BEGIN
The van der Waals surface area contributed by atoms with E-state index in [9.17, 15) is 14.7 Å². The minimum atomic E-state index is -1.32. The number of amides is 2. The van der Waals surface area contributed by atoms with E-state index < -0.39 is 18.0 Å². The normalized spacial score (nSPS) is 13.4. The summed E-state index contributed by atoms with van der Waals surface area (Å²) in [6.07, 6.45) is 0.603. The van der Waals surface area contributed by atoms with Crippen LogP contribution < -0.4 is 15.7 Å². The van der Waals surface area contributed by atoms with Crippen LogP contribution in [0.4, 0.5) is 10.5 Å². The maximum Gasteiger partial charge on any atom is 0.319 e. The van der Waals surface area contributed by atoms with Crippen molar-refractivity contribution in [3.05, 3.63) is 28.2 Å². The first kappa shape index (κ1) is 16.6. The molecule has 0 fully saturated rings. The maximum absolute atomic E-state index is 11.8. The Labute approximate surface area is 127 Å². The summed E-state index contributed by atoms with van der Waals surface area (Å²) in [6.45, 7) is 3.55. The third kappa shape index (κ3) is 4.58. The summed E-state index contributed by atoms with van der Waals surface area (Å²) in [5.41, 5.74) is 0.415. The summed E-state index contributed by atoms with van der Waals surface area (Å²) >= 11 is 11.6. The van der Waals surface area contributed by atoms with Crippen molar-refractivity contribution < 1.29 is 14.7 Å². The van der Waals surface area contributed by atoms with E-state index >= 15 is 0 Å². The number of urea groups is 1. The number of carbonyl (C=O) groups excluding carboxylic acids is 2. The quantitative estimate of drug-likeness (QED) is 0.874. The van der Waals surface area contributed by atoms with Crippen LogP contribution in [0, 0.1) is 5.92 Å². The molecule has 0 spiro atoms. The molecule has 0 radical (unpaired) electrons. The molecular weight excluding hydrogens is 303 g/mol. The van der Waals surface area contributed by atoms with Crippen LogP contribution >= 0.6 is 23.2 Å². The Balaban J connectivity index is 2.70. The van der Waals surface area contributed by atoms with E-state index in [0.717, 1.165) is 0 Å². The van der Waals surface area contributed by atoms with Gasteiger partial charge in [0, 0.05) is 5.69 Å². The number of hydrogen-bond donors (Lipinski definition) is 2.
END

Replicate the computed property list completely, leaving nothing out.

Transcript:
The van der Waals surface area contributed by atoms with E-state index in [9.17, 15) is 14.7 Å². The minimum atomic E-state index is -1.32. The number of amides is 2. The van der Waals surface area contributed by atoms with E-state index < -0.39 is 18.0 Å². The normalized spacial score (nSPS) is 13.4. The summed E-state index contributed by atoms with van der Waals surface area (Å²) in [6.07, 6.45) is 0.603. The van der Waals surface area contributed by atoms with Crippen LogP contribution < -0.4 is 15.7 Å². The van der Waals surface area contributed by atoms with Crippen LogP contribution in [0.4, 0.5) is 10.5 Å². The maximum Gasteiger partial charge on any atom is 0.319 e. The van der Waals surface area contributed by atoms with Crippen molar-refractivity contribution in [3.05, 3.63) is 28.2 Å². The first kappa shape index (κ1) is 16.6. The molecule has 0 fully saturated rings. The maximum absolute atomic E-state index is 11.8. The Labute approximate surface area is 127 Å². The summed E-state index contributed by atoms with van der Waals surface area (Å²) in [6.45, 7) is 3.55. The third kappa shape index (κ3) is 4.58. The summed E-state index contributed by atoms with van der Waals surface area (Å²) in [5.41, 5.74) is 0.415. The summed E-state index contributed by atoms with van der Waals surface area (Å²) >= 11 is 11.6. The van der Waals surface area contributed by atoms with Crippen molar-refractivity contribution < 1.29 is 14.7 Å². The van der Waals surface area contributed by atoms with E-state index >= 15 is 0 Å². The number of urea groups is 1. The number of carbonyl (C=O) groups excluding carboxylic acids is 2. The quantitative estimate of drug-likeness (QED) is 0.874. The van der Waals surface area contributed by atoms with Crippen LogP contribution in [0, 0.1) is 5.92 Å². The molecule has 0 spiro atoms. The molecule has 0 radical (unpaired) electrons. The molecular weight excluding hydrogens is 303 g/mol. The van der Waals surface area contributed by atoms with Crippen LogP contribution >= 0.6 is 23.2 Å². The Balaban J connectivity index is 2.70. The van der Waals surface area contributed by atoms with E-state index in [0.717, 1.165) is 0 Å². The van der Waals surface area contributed by atoms with Gasteiger partial charge in [0, 0.05) is 5.69 Å². The number of hydrogen-bond donors (Lipinski definition) is 2.